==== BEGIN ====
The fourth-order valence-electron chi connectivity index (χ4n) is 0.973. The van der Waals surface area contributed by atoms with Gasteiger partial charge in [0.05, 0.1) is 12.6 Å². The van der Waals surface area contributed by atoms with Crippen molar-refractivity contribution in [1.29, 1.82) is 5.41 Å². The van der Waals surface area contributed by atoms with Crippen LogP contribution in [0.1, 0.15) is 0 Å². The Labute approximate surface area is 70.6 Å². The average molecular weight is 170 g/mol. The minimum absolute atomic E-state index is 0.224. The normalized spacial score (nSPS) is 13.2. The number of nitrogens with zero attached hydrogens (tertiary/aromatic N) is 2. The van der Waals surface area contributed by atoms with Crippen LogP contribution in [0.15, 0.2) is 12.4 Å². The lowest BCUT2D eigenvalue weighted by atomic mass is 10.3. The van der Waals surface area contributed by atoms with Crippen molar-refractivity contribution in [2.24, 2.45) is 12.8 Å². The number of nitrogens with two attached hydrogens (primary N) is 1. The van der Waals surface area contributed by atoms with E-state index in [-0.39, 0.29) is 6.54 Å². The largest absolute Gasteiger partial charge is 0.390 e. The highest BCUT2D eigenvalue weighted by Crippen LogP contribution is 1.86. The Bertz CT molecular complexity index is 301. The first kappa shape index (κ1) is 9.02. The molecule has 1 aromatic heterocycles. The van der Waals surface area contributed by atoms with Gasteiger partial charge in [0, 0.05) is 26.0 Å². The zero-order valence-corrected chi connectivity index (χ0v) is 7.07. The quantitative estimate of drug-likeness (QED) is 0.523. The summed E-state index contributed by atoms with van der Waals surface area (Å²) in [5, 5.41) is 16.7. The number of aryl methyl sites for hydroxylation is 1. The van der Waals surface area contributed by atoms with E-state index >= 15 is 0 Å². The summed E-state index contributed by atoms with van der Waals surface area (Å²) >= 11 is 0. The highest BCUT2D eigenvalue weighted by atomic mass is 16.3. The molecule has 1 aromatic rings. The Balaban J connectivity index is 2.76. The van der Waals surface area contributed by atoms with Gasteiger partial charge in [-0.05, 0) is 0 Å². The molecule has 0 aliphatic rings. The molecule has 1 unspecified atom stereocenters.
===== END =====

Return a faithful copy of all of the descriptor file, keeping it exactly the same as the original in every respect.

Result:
The fourth-order valence-electron chi connectivity index (χ4n) is 0.973. The van der Waals surface area contributed by atoms with Gasteiger partial charge in [0.05, 0.1) is 12.6 Å². The van der Waals surface area contributed by atoms with Crippen molar-refractivity contribution in [1.29, 1.82) is 5.41 Å². The van der Waals surface area contributed by atoms with Crippen LogP contribution in [0.1, 0.15) is 0 Å². The Labute approximate surface area is 70.6 Å². The average molecular weight is 170 g/mol. The minimum absolute atomic E-state index is 0.224. The normalized spacial score (nSPS) is 13.2. The number of nitrogens with zero attached hydrogens (tertiary/aromatic N) is 2. The van der Waals surface area contributed by atoms with Crippen LogP contribution in [0.15, 0.2) is 12.4 Å². The lowest BCUT2D eigenvalue weighted by atomic mass is 10.3. The van der Waals surface area contributed by atoms with Crippen molar-refractivity contribution in [2.24, 2.45) is 12.8 Å². The number of nitrogens with two attached hydrogens (primary N) is 1. The van der Waals surface area contributed by atoms with E-state index in [-0.39, 0.29) is 6.54 Å². The largest absolute Gasteiger partial charge is 0.390 e. The highest BCUT2D eigenvalue weighted by Crippen LogP contribution is 1.86. The Bertz CT molecular complexity index is 301. The first kappa shape index (κ1) is 9.02. The molecule has 1 aromatic heterocycles. The van der Waals surface area contributed by atoms with Gasteiger partial charge in [0, 0.05) is 26.0 Å². The zero-order valence-corrected chi connectivity index (χ0v) is 7.07. The quantitative estimate of drug-likeness (QED) is 0.523. The summed E-state index contributed by atoms with van der Waals surface area (Å²) in [5, 5.41) is 16.7. The number of aryl methyl sites for hydroxylation is 1. The van der Waals surface area contributed by atoms with E-state index >= 15 is 0 Å². The summed E-state index contributed by atoms with van der Waals surface area (Å²) >= 11 is 0. The highest BCUT2D eigenvalue weighted by atomic mass is 16.3. The molecule has 1 aromatic rings. The Balaban J connectivity index is 2.76. The van der Waals surface area contributed by atoms with Gasteiger partial charge in [-0.05, 0) is 0 Å². The molecule has 0 aliphatic rings. The molecule has 1 unspecified atom stereocenters.